Will society accept the natural hair comeback?

First-year Dwain Norcott stands in front of Dana Auditorium.

Ysuu Bujiang/Guilfordian

First-year Dwain Norcott stands in front of Dana Auditorium.

I remember that when I lived in a predominately white neighborhood in Oklahoma, I had nice long hair and bouncy curls and nobody batted an eye.

Then I moved to South Carolina and a majority black school, and I had more fingers in my hair than I thought possible. I was in a different culture, where smooth hair meant something.

It’s crazy what is accepted in society and what is denied. Clothes, food, music and hairstyles all are determined by the big wig corporations.  However, when businesses and schools begin to discriminate against a race based on how their hair looks naturally, that’s when things need to change.

Since the beginning, African Americans have been oppressed, exploited and discriminated against in almost everything we do. Why is it any surprise that society is taking shots at the way we wear our hair?

Senior Zana Hicks says this happens for a reason.

“I think a lot of the discrimination against textured hair or ‘black hair’ comes from a lack of education and a lack of representation in the media,” said Hicks.

Dreads, Afros, cornrows and braids are all popular in the black community and widely accepted socially. Rappers, singers, politicians and social media icons all wear these styles.

Not only that, but these hairstyles are appropriate for black hair.

Chemicals in relaxer, straighteners and perm treatments damage the hair as well as the scalp and skin. Natural hairstyles do less damage to the hair and allow it to grow healthy.

However, employers and schools do not always accept these styles.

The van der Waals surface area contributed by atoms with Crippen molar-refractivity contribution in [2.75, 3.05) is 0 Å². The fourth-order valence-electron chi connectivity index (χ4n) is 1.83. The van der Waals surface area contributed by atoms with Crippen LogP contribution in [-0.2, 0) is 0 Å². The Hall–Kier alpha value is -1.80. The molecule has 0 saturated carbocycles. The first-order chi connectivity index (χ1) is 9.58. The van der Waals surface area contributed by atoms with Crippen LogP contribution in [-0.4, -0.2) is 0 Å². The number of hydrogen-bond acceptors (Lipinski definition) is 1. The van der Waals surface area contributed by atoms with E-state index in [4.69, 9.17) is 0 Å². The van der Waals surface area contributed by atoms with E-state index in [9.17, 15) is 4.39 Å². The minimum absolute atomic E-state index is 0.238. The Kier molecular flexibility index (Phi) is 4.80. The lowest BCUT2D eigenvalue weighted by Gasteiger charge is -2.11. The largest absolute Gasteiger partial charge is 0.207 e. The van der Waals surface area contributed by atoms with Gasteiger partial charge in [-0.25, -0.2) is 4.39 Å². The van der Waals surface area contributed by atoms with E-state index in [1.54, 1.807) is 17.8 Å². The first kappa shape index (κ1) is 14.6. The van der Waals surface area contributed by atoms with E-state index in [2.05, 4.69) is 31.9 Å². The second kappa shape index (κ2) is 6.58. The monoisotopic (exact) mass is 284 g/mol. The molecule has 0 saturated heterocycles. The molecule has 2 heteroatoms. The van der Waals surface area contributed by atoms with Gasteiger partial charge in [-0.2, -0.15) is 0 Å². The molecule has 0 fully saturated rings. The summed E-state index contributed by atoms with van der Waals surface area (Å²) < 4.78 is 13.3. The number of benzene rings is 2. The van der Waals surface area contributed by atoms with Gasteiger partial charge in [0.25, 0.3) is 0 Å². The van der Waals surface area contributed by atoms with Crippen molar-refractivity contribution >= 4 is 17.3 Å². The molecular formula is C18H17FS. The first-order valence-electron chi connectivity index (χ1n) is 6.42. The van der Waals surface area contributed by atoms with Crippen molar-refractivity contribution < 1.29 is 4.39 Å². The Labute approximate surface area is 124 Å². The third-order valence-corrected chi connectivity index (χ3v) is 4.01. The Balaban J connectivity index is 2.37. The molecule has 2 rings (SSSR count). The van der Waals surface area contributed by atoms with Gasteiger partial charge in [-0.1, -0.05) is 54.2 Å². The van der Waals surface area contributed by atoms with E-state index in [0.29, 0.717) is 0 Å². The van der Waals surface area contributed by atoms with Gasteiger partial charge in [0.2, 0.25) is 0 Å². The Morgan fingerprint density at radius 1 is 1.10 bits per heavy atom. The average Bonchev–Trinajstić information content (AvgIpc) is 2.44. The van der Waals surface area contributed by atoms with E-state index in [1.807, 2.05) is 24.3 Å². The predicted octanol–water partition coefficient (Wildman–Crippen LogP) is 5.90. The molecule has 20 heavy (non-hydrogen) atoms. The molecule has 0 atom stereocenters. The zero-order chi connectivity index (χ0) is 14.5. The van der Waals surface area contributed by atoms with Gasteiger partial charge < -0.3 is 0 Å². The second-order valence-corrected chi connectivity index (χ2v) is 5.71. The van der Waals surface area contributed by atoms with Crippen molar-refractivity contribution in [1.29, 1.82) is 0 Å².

“To keep my hair the same texture as it grows out of my head is looked at as revolutionary,” said actress Tracie Thoms said in an interview for Chris Rock’s movie “Good Hair.”

Now, from a business standpoint, it is understandable to have some grooming standards. After all, image is everything for businesses. If they want to attract certain cliental they have to look professional and conduct themselves professionally. That means a clean-cut, socially acceptable appearance is key.

But that doesn’t mean that black hairstyles should be cut out of the picture.

“I think it’s disgusting for institutions to alter their grooming standards when they do not understand the complexity of textured hair,” said Hicks.

As for schools prohibiting black hairstyles for children, the idea is ridiculous. These schools are discriminating against these children for the way their hair naturally grows out of their head. Children should not be subjugated to such petty standards.

It’s 2015 and the natural style is coming back with a vengeance. New social beauty norms are being established and natural black hairstyles are becoming more prominent. The real question is, with these new social norms will there come acceptance? Only time can tell.